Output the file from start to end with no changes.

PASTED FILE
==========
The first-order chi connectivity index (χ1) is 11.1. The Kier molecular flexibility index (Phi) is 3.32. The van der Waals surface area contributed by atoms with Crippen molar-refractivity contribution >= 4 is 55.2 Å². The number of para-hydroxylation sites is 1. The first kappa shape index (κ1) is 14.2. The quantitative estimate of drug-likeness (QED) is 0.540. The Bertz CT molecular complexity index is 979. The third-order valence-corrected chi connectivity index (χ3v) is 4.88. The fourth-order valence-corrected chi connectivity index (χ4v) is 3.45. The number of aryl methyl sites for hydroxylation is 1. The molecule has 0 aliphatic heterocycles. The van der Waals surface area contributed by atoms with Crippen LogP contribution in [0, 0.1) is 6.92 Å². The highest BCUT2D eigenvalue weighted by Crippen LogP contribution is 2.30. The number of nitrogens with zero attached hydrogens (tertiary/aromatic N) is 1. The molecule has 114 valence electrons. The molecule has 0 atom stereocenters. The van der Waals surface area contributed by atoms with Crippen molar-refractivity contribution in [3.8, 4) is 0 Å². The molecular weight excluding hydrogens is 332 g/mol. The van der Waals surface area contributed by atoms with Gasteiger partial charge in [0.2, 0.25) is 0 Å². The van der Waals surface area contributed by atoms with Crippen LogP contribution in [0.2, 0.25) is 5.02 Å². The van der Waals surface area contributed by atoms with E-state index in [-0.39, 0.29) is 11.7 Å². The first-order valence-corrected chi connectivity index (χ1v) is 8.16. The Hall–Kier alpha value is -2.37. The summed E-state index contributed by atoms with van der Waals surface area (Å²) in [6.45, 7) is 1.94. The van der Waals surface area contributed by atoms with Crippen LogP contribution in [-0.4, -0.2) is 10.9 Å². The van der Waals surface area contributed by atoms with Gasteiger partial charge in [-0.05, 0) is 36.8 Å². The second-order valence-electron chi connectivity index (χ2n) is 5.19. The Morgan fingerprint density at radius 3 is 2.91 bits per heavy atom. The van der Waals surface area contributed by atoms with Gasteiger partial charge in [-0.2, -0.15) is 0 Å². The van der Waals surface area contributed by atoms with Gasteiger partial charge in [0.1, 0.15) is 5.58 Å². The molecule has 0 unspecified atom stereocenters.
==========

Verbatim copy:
The first-order chi connectivity index (χ1) is 11.1. The Kier molecular flexibility index (Phi) is 3.32. The van der Waals surface area contributed by atoms with Crippen molar-refractivity contribution >= 4 is 55.2 Å². The number of para-hydroxylation sites is 1. The first kappa shape index (κ1) is 14.2. The quantitative estimate of drug-likeness (QED) is 0.540. The Bertz CT molecular complexity index is 979. The third-order valence-corrected chi connectivity index (χ3v) is 4.88. The fourth-order valence-corrected chi connectivity index (χ4v) is 3.45. The number of aryl methyl sites for hydroxylation is 1. The molecule has 0 aliphatic heterocycles. The van der Waals surface area contributed by atoms with Crippen LogP contribution in [0, 0.1) is 6.92 Å². The highest BCUT2D eigenvalue weighted by Crippen LogP contribution is 2.30. The number of nitrogens with zero attached hydrogens (tertiary/aromatic N) is 1. The molecule has 114 valence electrons. The molecule has 0 atom stereocenters. The van der Waals surface area contributed by atoms with Crippen molar-refractivity contribution in [3.8, 4) is 0 Å². The molecular weight excluding hydrogens is 332 g/mol. The van der Waals surface area contributed by atoms with Gasteiger partial charge in [0.2, 0.25) is 0 Å². The van der Waals surface area contributed by atoms with Crippen LogP contribution in [0.2, 0.25) is 5.02 Å². The van der Waals surface area contributed by atoms with E-state index in [-0.39, 0.29) is 11.7 Å². The first-order valence-corrected chi connectivity index (χ1v) is 8.16. The Hall–Kier alpha value is -2.37. The summed E-state index contributed by atoms with van der Waals surface area (Å²) in [6.45, 7) is 1.94. The van der Waals surface area contributed by atoms with Crippen LogP contribution in [-0.4, -0.2) is 10.9 Å². The van der Waals surface area contributed by atoms with Gasteiger partial charge in [-0.05, 0) is 36.8 Å². The second-order valence-electron chi connectivity index (χ2n) is 5.19. The Morgan fingerprint density at radius 3 is 2.91 bits per heavy atom. The van der Waals surface area contributed by atoms with Gasteiger partial charge in [-0.2, -0.15) is 0 Å². The van der Waals surface area contributed by atoms with Gasteiger partial charge in [0.1, 0.15) is 5.58 Å². The molecule has 0 unspecified atom stereocenters.